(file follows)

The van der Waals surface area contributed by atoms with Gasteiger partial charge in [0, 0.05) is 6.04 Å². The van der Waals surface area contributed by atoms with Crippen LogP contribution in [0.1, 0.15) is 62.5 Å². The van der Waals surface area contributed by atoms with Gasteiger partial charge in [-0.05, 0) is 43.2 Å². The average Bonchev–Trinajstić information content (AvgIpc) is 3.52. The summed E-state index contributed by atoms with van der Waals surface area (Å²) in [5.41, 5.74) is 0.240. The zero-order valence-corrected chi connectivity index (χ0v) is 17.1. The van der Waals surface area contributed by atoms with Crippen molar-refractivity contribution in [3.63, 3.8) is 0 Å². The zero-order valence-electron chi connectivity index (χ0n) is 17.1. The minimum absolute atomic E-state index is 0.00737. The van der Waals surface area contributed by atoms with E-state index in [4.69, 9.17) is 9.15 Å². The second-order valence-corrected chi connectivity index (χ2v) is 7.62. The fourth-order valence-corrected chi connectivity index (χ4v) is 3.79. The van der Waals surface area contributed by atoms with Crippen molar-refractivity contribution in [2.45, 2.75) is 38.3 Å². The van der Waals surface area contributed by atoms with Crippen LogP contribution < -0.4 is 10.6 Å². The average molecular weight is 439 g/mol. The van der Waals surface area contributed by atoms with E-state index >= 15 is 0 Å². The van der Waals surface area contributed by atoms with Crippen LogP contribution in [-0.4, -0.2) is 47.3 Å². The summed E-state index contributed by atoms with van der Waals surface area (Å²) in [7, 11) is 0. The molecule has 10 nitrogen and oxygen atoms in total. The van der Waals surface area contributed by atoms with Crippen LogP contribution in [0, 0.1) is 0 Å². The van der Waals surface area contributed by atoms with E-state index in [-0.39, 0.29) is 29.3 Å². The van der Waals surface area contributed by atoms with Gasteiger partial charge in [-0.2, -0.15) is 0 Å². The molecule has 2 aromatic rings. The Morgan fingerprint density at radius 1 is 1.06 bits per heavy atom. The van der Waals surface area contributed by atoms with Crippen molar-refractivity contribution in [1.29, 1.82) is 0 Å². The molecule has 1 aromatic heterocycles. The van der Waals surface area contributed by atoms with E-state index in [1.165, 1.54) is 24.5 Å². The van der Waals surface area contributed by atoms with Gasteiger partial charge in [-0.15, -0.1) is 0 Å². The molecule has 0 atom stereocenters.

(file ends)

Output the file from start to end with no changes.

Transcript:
The van der Waals surface area contributed by atoms with Gasteiger partial charge in [0, 0.05) is 6.04 Å². The van der Waals surface area contributed by atoms with Crippen LogP contribution in [0.1, 0.15) is 62.5 Å². The van der Waals surface area contributed by atoms with Gasteiger partial charge in [-0.05, 0) is 43.2 Å². The average Bonchev–Trinajstić information content (AvgIpc) is 3.52. The summed E-state index contributed by atoms with van der Waals surface area (Å²) in [5.41, 5.74) is 0.240. The zero-order valence-corrected chi connectivity index (χ0v) is 17.1. The van der Waals surface area contributed by atoms with Crippen molar-refractivity contribution in [3.63, 3.8) is 0 Å². The zero-order valence-electron chi connectivity index (χ0n) is 17.1. The minimum absolute atomic E-state index is 0.00737. The van der Waals surface area contributed by atoms with E-state index in [4.69, 9.17) is 9.15 Å². The second-order valence-corrected chi connectivity index (χ2v) is 7.62. The fourth-order valence-corrected chi connectivity index (χ4v) is 3.79. The van der Waals surface area contributed by atoms with Crippen molar-refractivity contribution in [2.45, 2.75) is 38.3 Å². The van der Waals surface area contributed by atoms with Crippen LogP contribution < -0.4 is 10.6 Å². The average molecular weight is 439 g/mol. The van der Waals surface area contributed by atoms with E-state index >= 15 is 0 Å². The van der Waals surface area contributed by atoms with Crippen LogP contribution in [-0.4, -0.2) is 47.3 Å². The summed E-state index contributed by atoms with van der Waals surface area (Å²) in [7, 11) is 0. The molecule has 10 nitrogen and oxygen atoms in total. The van der Waals surface area contributed by atoms with Crippen LogP contribution in [0, 0.1) is 0 Å². The van der Waals surface area contributed by atoms with E-state index in [-0.39, 0.29) is 29.3 Å². The van der Waals surface area contributed by atoms with Gasteiger partial charge in [-0.2, -0.15) is 0 Å². The molecule has 2 aromatic rings. The Morgan fingerprint density at radius 1 is 1.06 bits per heavy atom. The van der Waals surface area contributed by atoms with Crippen molar-refractivity contribution in [1.29, 1.82) is 0 Å². The molecule has 1 aromatic heterocycles. The van der Waals surface area contributed by atoms with E-state index in [1.165, 1.54) is 24.5 Å². The van der Waals surface area contributed by atoms with Gasteiger partial charge in [-0.15, -0.1) is 0 Å². The molecule has 0 atom stereocenters.